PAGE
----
The Venezuelan State mentions that the Court has established that the
legal duty of the states is to investigate human rights violations that have
taken place in its jurisdiction, noting that this is an obligation of means,
but not of results, thus it is not breached when the desired result is not
attained, and that the violation of this duty actually occurs when the state
apparatus acts so as to impede an adequate investigation into the facts, such
that the violation remains in total impunity.
It also notes that with respect to the decision to deny the writ of
habeas corpus, review through the
Constitutional Chamber is proper; the Constitutional Chamber which may declare
the nullity of the decision for a new habeas
corpus proceeding to begin, as has occurred in the case of the disappearance
of Mr. Monasterios,
in which the Constitutional Chamber first declared admissible the amparo filed by the Human Rights Ombudsman for the Caracas Metropolitan
Area against the judicial decision denying the habeas
corpus, in a case related to an alleged forced disappearance.
The Chamber adduced that the two appeals allowed in the case of an
amparo action had already been exhausted,
thus there was no place for a new constitutional amparo:
the right to prompt and effective judicial protection of constitutional
rights should have been considered satisfied (judgment of April 25, 2000).
Yet later the same Constitutional Chamber decided to exercise the exceptional
and discretional power of review provided for at Article 336(10).
The State further notes that at the initiative of the Public Ministry,
one can accede to a constitutional review and then initiate criminal actions
for the purpose of clarifying the facts and determining the whereabouts of
the disappeared person; and that so long as the person has not been found
alive and the corpse has not been found, the investigation has not concluded,
and, accordingly, domestic remedies have not been exhausted.
Competence ratione personae,
ratione materiae, ratione temporis,
loci of the Inter-American Commission
The petitioners are authorized by Article 44 of the American Convention
to submit complaints to the IACHR. Those
complaints name as alleged victims individuals with respect to whom Venezuela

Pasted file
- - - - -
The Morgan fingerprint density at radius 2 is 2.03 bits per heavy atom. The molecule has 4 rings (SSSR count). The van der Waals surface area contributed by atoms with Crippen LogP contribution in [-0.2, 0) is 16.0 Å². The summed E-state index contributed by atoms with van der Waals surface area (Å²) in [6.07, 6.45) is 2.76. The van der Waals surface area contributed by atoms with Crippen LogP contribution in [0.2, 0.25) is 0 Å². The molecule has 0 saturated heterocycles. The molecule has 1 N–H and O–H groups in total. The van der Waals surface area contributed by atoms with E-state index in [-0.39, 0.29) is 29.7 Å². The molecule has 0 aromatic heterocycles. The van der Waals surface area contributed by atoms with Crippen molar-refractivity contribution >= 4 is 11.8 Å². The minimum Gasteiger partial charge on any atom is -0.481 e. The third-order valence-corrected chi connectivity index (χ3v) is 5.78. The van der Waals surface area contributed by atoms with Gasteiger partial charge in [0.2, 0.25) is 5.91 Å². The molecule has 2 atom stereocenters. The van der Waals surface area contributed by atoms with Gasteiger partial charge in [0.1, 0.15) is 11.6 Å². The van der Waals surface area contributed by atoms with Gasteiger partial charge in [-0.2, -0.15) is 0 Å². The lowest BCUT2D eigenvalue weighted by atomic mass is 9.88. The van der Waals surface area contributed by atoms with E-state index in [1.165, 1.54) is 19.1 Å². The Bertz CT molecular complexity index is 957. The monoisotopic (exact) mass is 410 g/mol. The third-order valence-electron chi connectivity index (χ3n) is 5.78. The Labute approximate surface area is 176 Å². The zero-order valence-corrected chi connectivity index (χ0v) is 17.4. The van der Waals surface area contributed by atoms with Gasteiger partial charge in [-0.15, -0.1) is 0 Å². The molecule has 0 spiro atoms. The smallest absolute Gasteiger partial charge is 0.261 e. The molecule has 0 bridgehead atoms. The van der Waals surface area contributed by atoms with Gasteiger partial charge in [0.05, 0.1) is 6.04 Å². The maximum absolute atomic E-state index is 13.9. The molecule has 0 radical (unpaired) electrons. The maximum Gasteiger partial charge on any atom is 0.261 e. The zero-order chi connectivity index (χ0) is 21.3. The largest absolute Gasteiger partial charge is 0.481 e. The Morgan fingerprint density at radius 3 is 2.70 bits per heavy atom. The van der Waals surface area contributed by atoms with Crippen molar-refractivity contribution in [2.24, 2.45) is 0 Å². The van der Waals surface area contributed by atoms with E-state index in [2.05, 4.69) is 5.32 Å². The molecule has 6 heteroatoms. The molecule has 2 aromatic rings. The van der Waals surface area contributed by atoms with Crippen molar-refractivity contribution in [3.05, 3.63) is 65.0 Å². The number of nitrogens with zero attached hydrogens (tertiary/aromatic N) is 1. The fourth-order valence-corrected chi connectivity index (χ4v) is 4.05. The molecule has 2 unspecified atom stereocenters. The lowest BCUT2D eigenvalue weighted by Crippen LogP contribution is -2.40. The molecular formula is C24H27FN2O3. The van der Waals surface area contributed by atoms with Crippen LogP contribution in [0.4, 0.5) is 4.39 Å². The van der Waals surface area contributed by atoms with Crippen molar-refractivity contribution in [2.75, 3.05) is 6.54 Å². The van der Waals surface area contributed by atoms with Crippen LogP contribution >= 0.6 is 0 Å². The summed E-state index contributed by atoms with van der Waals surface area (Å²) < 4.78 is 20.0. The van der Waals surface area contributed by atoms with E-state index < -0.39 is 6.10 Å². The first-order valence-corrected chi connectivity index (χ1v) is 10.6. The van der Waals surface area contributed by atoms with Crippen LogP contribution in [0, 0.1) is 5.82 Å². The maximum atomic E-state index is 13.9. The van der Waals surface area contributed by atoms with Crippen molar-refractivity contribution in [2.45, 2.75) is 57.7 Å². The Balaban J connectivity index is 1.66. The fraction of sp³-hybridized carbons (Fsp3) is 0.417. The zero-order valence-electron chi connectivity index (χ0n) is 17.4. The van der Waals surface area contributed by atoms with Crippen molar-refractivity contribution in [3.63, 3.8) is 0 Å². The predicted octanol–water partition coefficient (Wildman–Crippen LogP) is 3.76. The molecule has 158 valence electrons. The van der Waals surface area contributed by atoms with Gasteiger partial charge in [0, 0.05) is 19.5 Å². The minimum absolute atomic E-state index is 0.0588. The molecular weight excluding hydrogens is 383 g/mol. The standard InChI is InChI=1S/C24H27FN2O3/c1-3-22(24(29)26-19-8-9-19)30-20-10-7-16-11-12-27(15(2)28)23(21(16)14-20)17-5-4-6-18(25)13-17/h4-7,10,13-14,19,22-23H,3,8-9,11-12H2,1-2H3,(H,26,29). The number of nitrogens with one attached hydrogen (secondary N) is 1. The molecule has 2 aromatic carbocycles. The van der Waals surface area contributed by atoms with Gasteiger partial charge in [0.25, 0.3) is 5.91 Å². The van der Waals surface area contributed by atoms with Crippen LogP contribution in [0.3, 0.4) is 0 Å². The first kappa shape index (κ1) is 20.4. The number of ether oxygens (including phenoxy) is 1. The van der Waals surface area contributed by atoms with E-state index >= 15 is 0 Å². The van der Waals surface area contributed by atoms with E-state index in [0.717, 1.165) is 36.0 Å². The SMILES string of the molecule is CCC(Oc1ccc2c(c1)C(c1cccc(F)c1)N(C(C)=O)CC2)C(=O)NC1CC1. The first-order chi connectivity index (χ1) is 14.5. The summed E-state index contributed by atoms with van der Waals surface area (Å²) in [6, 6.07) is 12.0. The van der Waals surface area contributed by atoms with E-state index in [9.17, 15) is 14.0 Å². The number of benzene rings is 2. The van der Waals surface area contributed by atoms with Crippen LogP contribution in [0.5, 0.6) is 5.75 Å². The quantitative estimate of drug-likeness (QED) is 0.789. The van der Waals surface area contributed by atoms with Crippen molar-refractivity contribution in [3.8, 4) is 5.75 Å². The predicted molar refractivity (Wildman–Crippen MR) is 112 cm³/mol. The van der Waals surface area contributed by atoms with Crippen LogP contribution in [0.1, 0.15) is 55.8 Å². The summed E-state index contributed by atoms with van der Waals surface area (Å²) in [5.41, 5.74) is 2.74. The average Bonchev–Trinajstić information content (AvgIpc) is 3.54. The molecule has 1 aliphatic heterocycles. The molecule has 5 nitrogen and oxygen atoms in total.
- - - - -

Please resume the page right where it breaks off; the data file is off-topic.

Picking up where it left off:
undertook to respect and ensure the rights enshrined in the Convention.
As regards the State, the Commission observes that Venezuela is a state
party to the American Convention, having ratified it on August 9, 1977.
In addition, the IACHR observes that as regards passive competence
ratione personae, it is a general
principle of international law that the State must answer for the acts of
all its organs, including those of its Judiciary. Accordingly, the Commission
is competent to take up this petition.
The Commission is competent ratione
loci to take cognizance of this petition insofar as it alleges that rights
protected in the American Convention were violated in the territory of a state
party to that Convention.
The Commission is competent ratione
temporis, as the facts set forth in the petition are alleged to have taken
place when the obligation to respect and ensure the rights established in
the Convention were already in force for the Venezuelan State.
With respect to the arguments on possible violations of the Inter-American
Convention on Forced Disappearance of Persons, the Commission observes that
Venezuela ratified it on January 19, 1999.
Consequently, the facts that are the subject matter of this case are
alleged to have taken place when this international instrument was in force
Finally, the Commission has competence ratione
materiae because the petition alleges violations of human rights protected
in the American Convention and in the Inter-American Convention on Forced
Disappearance of Persons.
Other requirements for the admissibility
of the petition
Exhaustion of domestic remedies